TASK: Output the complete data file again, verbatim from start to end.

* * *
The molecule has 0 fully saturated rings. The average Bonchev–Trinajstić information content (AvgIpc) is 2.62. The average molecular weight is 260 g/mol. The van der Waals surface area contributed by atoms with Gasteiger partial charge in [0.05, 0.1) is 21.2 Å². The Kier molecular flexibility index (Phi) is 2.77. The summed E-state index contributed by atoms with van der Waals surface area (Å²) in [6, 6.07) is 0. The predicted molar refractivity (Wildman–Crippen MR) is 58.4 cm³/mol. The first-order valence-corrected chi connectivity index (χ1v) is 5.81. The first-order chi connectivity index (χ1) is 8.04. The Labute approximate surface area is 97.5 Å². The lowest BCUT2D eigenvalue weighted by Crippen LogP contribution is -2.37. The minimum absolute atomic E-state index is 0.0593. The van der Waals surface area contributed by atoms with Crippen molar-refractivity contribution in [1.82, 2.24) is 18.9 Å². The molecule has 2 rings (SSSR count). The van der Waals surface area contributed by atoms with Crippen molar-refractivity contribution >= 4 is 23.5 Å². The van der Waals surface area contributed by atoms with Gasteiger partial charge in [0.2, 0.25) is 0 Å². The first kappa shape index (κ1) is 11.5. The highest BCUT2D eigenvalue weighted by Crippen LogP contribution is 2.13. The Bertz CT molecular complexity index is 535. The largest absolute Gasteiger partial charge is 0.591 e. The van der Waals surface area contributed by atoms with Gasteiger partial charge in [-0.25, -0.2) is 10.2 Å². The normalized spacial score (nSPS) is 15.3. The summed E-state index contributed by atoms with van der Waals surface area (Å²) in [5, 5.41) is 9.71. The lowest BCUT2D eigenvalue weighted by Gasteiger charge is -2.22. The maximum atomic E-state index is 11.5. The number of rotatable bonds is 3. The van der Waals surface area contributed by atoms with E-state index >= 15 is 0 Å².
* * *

The molecule has 0 fully saturated rings. The average Bonchev–Trinajstić information content (AvgIpc) is 2.62. The average molecular weight is 260 g/mol. The van der Waals surface area contributed by atoms with Gasteiger partial charge in [0.05, 0.1) is 21.2 Å². The Kier molecular flexibility index (Phi) is 2.77. The summed E-state index contributed by atoms with van der Waals surface area (Å²) in [6, 6.07) is 0. The predicted molar refractivity (Wildman–Crippen MR) is 58.4 cm³/mol. The first-order valence-corrected chi connectivity index (χ1v) is 5.81. The first-order chi connectivity index (χ1) is 8.04. The Labute approximate surface area is 97.5 Å². The lowest BCUT2D eigenvalue weighted by Crippen LogP contribution is -2.37. The minimum absolute atomic E-state index is 0.0593. The van der Waals surface area contributed by atoms with Crippen molar-refractivity contribution in [1.82, 2.24) is 18.9 Å². The molecule has 2 rings (SSSR count). The van der Waals surface area contributed by atoms with Crippen molar-refractivity contribution >= 4 is 23.5 Å². The van der Waals surface area contributed by atoms with Gasteiger partial charge in [0.2, 0.25) is 0 Å². The first kappa shape index (κ1) is 11.5. The highest BCUT2D eigenvalue weighted by Crippen LogP contribution is 2.13. The Bertz CT molecular complexity index is 535. The largest absolute Gasteiger partial charge is 0.591 e. The van der Waals surface area contributed by atoms with Gasteiger partial charge in [-0.25, -0.2) is 10.2 Å². The normalized spacial score (nSPS) is 15.3. The summed E-state index contributed by atoms with van der Waals surface area (Å²) in [5, 5.41) is 9.71. The lowest BCUT2D eigenvalue weighted by Gasteiger charge is -2.22. The maximum atomic E-state index is 11.5. The number of rotatable bonds is 3. The van der Waals surface area contributed by atoms with E-state index >= 15 is 0 Å².